It’s a pleasant vehicle to drive, too, and we think it's a step up from the likes of the Traverse, Pilot, and Highlander. Mostly, it's because of the superior ride quality, descended way back from the Volvo XC90 that spun off the Flex' platform, the same one underpinning the Taurus, the Lincoln MKS and the MKT. Even the base Flex carries itself like a smaller wagon, with crisp steering feel and a compliant feel that comes from its long wheelbase, but great control over its body motions even when it's hustled in a way no family vehicle will ever be used. Trust us on this one.
The Flex's comprehensive safety package includes six airbags, anti-lock brakes, and stability control with anti-rollover technology. A rearview camera and parking sensors are available, as are a blind-spot warning system and adaptive cruise control. It also has options for inflatable second-row seat belts, adaptive cruise control (with forward-collision alert), and a blind-spot monitoring system.
 
Ride and handling are impressive for its size
Even more refined than before
Supple, comfortable seats
Pricey as a Platinum or Limited
Styling, party of one
Back seats not so easy to reach
Touchscreen controls tough to grok


Friday, 19-Sep-2014 23:31 Email | Share | | Bookmark
10 Ways To Know When It’s Time To Repair Or Replace Your Car

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10 Ways To Know When It’s Time To Repair Or Replace Your Car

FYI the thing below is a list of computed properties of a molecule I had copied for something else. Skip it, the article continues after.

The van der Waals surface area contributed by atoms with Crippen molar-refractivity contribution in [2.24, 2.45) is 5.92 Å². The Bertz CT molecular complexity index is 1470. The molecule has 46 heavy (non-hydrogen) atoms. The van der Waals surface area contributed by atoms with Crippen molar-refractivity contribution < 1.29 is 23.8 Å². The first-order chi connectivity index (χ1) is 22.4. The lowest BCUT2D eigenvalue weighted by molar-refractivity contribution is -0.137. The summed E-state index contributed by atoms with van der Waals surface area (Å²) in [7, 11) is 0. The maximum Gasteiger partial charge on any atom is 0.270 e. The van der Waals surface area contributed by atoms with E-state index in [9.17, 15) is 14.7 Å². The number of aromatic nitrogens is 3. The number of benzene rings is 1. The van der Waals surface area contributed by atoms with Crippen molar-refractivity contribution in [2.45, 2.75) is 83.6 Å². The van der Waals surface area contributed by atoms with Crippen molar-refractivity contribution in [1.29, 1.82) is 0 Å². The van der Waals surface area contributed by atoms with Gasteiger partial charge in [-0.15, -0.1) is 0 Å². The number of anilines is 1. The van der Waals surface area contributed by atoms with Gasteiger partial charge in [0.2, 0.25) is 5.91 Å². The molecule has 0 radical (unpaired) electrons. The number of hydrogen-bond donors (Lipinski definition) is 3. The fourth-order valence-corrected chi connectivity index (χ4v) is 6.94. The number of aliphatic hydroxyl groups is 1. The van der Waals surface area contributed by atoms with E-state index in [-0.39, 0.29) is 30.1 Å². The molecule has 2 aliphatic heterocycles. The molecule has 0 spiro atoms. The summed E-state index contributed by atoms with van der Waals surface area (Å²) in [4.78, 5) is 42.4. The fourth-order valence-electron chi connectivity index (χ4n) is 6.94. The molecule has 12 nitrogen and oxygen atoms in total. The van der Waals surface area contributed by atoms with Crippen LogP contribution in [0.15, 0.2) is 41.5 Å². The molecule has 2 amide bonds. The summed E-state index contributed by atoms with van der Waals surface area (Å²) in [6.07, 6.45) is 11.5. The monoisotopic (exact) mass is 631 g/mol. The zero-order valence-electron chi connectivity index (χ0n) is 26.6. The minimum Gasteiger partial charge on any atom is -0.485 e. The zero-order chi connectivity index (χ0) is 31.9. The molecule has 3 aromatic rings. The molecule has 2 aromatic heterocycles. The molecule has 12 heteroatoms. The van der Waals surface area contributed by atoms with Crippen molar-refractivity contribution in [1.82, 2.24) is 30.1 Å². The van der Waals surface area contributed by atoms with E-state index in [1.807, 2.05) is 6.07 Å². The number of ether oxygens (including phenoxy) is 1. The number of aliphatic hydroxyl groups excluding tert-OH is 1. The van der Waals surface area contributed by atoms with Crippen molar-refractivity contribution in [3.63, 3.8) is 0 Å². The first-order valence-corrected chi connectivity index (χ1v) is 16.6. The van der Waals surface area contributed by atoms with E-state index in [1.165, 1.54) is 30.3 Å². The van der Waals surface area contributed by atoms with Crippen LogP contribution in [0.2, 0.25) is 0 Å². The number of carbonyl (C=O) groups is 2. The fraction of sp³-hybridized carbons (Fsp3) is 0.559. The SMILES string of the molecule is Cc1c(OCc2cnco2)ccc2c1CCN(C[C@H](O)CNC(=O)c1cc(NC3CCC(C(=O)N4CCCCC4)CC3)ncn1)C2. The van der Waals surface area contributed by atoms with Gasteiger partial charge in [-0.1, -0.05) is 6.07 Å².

10 Ways To Know When It’s Time To Repair Or Replace Your Car
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For many consumers, owning a car is not a luxury but a necessity. That doesn’t mean they can’t enjoy their car, even pamper it like a member of the family. But time and road miles tend to wreak all sorts of damage and wear on even the best-kept vehicle.
Sooner or later, the decision must be made whether to repair or replace your car. Here are 10 ways to help make the choice a little easier.
When repairs or maintenance cost more than the car is worth. You’ll know it’s time to get rid of the car and get a new one when the dollars start adding up to the point where it’s going to cost you more I repairs or continual maintenance than the old car is actually worth. The key point to keep in mind here is that older cars tend to require bigger and more costly repairs.